In terms of dollar value the scallop industry is the most valuable fishery in New England. It would be decimated from overfishing without proper management based on sound, scientifically obtained data.

Personal Log 

I have adapted to standing watch at night and sleeping during the day. This experience has helped me to more fully appreciate the finer things in life: sunrise, good food and sleep. Also, I am proud to report that, thanks to some of my fellow ‘watchmates’ I am now ‘BlueTooth competent.’ They showed me how to use Bluetooth on my computer while we were winding down after our watch.

Duane Sanders, June 10, 2009

NOAA Teacher at Sea
Duane Sanders
Onboard Research Vessel Hugh R. Sharp
June 8-19, 2009 

Mission: Sea Scallop Survey
Geographical Area: New England Coast
Date: June 10, 2009

Weather Data from the Bridge 
Wind: Speed 19.4 KTS, Direction 86.8 degrees
Barometer: 1013 millibars
Air temperature:  14.2 0C
Seas: 2-3 feet

I’m having fun at the sorting table.

I’m having fun at the sorting table.

Science and Technology Log 

The primary mission of this cruise is to complete the second leg of a three-leg survey of scallop populations along the New England Coast. Other information about the scallop ecosystem is also collected. Scientists evaluate the status of the scallop fishery use data gathered from the survey.  Decisions about which areas to allow commercial scalloping and which areas to close to commercial use are based on these surveys. These science-based management decisions help to promote long-term stability of the scallop industry.

Members of the day watch working at measuring stations.

Members of the day watch working at measuring stations.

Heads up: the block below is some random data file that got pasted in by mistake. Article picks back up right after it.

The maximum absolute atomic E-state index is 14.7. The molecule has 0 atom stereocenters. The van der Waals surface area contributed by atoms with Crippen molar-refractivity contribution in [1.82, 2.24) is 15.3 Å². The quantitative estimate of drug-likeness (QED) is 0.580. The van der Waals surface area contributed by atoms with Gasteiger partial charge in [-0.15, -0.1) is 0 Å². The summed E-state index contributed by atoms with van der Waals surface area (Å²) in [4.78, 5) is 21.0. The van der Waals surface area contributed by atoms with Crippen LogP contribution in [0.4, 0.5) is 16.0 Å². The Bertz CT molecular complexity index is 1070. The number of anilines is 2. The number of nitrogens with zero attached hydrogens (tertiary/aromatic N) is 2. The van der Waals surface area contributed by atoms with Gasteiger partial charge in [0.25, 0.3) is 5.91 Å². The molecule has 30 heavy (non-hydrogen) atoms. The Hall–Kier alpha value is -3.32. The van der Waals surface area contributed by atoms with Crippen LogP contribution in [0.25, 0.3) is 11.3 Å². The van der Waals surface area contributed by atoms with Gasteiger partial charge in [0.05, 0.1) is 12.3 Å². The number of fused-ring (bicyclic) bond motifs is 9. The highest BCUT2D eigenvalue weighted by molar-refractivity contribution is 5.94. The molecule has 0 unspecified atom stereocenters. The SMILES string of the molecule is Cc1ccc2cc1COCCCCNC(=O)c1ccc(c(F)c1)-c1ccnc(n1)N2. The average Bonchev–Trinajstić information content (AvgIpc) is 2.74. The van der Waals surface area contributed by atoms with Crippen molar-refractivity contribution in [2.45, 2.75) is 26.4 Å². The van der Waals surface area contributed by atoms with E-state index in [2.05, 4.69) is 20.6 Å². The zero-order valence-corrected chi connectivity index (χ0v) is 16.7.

After two complete watches, I think I understand the procedure. Stations to be sampled are determined by a stratified random sampling procedure. Computers, following certain parameters set by NOAA staff, determine which area is to be sampled. It is important to be consistent so that each station from each of the three legs of the cruise can be reliably compared other data from this survey as well as from other years.  Once the captain puts the ship on station, an eight-foot wide dredge is lowered to the bottom and dragged for 15 minutes.  The captain keeps the ships speed to a constant 3.8 knots.  When the dredge is hauled in, its contents are dumped on a large steel sorting table that is bolted onto the to deck. The science team on watch sorts through the contents of the catch and separates all scallops into one basket, all fish into a different bucket and all the rest of the haul into another basket.

We then determine the total weight of the scallops and measure the length of each one. Thankfully we use a computerized system for determining the lengths which automatically record them.  All of the fish are sorted by species, and then weighed by species.  The length of each fish is recorded using the same system as for the scallops. The total volume of the remaining haul is estimated with each basket being equivalent to 46 liters. The general contents of the basket are characterized by types of shells found, types of substrate material and other organisms present.

Personal Log 

A sea mouse (Aphrodite aculeate)

A sea mouse (Aphrodite aculeate)

I have been assigned to the night watch. This means we work from midnight to noon. Although I am doing better today, it has been difficult to adjust to sleeping during the day. I am sure that I will continue to adapt. As long as Paul, our cook, keeps preparing his delicious meals I will survive quite nicely!